The Problems Sometimes Associated With Grass And Play Bark
Artificial grass is becoming ever more popular for play areas. Often the existing areas were formed with grass or play bark, (both of which can have their problems). If the soil conditions are right, the grass receives enough light and not too much traffic, it can make an excellent play area. Often though, the opposite is true, a combination of clay soils, poor drainage, overhanging trees, shading from buildings or fencing and heavy foot traffic, can leave the areas unusable at certain times of the year. There’s often mud, worn out grass and the danger of slipping. Grass surfaces are also not suitable around play equipment with fall heights of more than 1 metre, so often these areas need to be surrounded with another medium.
Some schools we visit have resorted to play bark at one point or another, this can end up just as messy, blows everywhere, needs constant renewal and can hide dangers like bottles and cans. Often these scenarios result in the search for a better, cleaner, safer and easier to clean play surface…
Artificial Grass Play Areas
Increasingly we’re finding that artificial grass can provide the ideal replacement. It’s hard wearing, safe, clean and attractive to the eye. The realism of modern artificial grasses also makes them hard to distinguish from the real thing, unless you’re actually standing on it ! Even then, the look and feel of the grass is very convincing, often the giveaway is that it can look too perfect !
The grass – The play areas featured in this article were all created using Namgrass artificial grass. Namgrass is the residential arm of a company who have been producing quality grass products for over 30 years. They integrate high quality polyethylene (long fibres) with polypropylene yarns (curled thatch), to produce the artificial grass products we use. All the products are manufactured to the highest standards, benefiting from heavy duty latex backing, their unique Tuftlock system and grass fibres (yarns) of only the highest quality. The grass is perforated at approximately 100mm centres to aid drainage.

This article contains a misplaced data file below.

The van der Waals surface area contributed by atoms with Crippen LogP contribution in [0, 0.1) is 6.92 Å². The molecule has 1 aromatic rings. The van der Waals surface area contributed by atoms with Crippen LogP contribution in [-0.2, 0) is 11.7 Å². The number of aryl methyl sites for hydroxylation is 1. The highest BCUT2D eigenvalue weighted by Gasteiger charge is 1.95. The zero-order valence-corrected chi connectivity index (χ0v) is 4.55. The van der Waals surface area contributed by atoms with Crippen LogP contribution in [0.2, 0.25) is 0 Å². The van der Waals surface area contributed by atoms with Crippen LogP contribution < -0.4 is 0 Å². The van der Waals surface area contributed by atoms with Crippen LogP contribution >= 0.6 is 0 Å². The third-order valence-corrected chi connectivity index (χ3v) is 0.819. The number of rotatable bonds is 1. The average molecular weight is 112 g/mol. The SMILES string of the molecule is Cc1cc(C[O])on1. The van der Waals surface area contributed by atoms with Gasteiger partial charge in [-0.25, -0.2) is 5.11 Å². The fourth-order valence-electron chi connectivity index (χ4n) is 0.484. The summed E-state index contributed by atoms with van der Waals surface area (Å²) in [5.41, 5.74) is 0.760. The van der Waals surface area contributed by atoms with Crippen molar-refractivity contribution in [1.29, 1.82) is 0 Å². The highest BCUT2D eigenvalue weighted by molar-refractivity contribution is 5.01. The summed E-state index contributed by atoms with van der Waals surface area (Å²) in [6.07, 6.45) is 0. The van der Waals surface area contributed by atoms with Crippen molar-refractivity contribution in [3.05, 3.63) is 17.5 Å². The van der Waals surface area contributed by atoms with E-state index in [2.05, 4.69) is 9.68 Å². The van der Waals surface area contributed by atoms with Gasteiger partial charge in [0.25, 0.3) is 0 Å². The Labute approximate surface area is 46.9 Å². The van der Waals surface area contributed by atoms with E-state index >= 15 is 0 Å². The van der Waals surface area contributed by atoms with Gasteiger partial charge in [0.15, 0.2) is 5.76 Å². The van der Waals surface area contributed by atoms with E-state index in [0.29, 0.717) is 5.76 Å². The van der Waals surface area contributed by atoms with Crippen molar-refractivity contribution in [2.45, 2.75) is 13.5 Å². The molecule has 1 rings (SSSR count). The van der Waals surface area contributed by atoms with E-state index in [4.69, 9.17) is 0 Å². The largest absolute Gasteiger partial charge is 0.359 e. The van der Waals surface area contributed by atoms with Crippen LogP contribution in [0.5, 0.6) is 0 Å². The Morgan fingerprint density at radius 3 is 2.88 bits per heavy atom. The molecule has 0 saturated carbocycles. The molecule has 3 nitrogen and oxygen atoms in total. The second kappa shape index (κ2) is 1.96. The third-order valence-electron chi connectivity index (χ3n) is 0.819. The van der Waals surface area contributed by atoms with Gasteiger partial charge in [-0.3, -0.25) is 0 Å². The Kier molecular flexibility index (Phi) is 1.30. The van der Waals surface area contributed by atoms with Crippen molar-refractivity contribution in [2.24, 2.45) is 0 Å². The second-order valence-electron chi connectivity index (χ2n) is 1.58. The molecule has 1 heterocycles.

Preparation – It’s no secret that preparation is the key to most jobs and artificial grass play areas are no different. The first process is to remove the existing turf, (or play bark) and any other vegetation / loose material. The area often has to be excavated to allow for the make up of the play area, (around 100mm), but if the levels can be lifted slightly, this may not have to be done. Excavation, (and especially the disposal of the material), represents a significant cost, so if this can be avoided, we do so.
In most circumstances, (and certainly on clay soils), a stone base is required. Our normal construction is to use a 50mm deep base of wash graded gravel. The “wash graded” description refers to the fact that this material has been washed to remove the clay content often found in gravels and graded to give the right aggregate sizes, (and quantity of fines), to achieve a quality material suitable for concrete mixing. These very properties results in an aggregate that compacts well as a base, yet remains free draining. Type 1 limestone can be used as a base, (a superb material for paving projects), but in our experience it can form an almost impermeable layer that doesn’t aid drainage.